Regardless of which method is used, care must always be exercised in constructing the casing seal. Improperly sealed wells can contaminate water over a wide area. To construct the casing seal, the well constructor creates an oversized hole down to the intended sealing depth. The casing then is inserted, and the annulus (the space between the casing and earth) is filled with the sealing material.

Where the formation is prone to caving, another temporary casing may be necessary to hold the hole open while the seal is constructed. If the sealing depth is shallow (less than 18 meters [50 feet]) and there is little standing water in the sealing area, a special type of clay, known as Bentonite®, may be used as the sealing material. Dry Bentonite® chips or pellets are slowly poured into the annular space between the casing and the natural formation. The other common sealing material is cement grout, which is similar to concrete without the gravel component. This fine-grained cement is pumped into the bottom of the annulus until it reaches the land surface.


Once the well is drilled and the physical components have been constructed, the well must be developed. The purpose of developing the well is to maximize its discharge capacity. This usually is done by alternately pumping the well and surging water in the bore to wash silt and sand from the formation and open it to greater flow rates. A properly developed well will produce adequate quantities of sand and mud-free water.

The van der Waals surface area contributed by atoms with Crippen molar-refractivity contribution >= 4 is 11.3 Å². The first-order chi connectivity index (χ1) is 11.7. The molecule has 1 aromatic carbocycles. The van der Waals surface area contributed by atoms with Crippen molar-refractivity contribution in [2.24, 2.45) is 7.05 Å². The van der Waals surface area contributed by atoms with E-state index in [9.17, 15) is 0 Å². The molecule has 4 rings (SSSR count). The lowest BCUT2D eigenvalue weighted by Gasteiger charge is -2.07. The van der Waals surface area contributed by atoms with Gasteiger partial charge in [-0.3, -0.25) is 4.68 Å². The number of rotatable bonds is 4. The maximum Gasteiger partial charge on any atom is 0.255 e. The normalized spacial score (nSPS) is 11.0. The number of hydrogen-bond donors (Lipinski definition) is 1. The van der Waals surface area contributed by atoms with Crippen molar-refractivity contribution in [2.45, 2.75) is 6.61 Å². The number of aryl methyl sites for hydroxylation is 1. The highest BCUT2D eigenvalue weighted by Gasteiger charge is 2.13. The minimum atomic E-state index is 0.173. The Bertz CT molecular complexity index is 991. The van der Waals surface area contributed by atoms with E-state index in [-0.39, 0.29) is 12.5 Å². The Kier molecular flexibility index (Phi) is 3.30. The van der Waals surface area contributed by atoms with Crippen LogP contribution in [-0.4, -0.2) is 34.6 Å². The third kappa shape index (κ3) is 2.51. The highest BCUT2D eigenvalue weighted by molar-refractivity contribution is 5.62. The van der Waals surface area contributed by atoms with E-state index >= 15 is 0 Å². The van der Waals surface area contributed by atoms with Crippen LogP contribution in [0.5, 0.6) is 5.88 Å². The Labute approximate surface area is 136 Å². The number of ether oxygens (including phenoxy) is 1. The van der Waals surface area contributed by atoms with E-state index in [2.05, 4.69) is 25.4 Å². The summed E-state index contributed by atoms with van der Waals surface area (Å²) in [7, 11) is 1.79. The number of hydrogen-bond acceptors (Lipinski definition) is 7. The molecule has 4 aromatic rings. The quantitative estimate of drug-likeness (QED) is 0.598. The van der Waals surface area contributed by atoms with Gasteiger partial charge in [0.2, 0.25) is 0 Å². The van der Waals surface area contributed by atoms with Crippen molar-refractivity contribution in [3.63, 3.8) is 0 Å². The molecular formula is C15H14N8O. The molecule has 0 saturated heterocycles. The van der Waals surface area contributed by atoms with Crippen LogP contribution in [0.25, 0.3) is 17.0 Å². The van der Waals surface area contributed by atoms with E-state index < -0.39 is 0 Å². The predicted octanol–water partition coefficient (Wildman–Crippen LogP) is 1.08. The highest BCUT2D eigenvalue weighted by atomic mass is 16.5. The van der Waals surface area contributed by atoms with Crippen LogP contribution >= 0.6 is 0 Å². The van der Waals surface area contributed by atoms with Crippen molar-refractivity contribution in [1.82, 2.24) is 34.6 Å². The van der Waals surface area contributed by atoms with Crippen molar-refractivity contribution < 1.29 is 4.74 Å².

After completion of construction, a well test is performed to determine the capacity of the well to yield water over time. This can be done with a pump, a bailer bucket, or by blowing compressed air into the well bore. A component of this test is the monitoring of the well's drawdown. Drawdown is the change in water level in the well due to pumping.* A 1-hour test is considered the minimum period necessary to evaluate a well, with 4-hour and 24-hour tests being more reliable. This information is necessary to determine the usefulness of the well for its desired purpose and the size of pump it can support.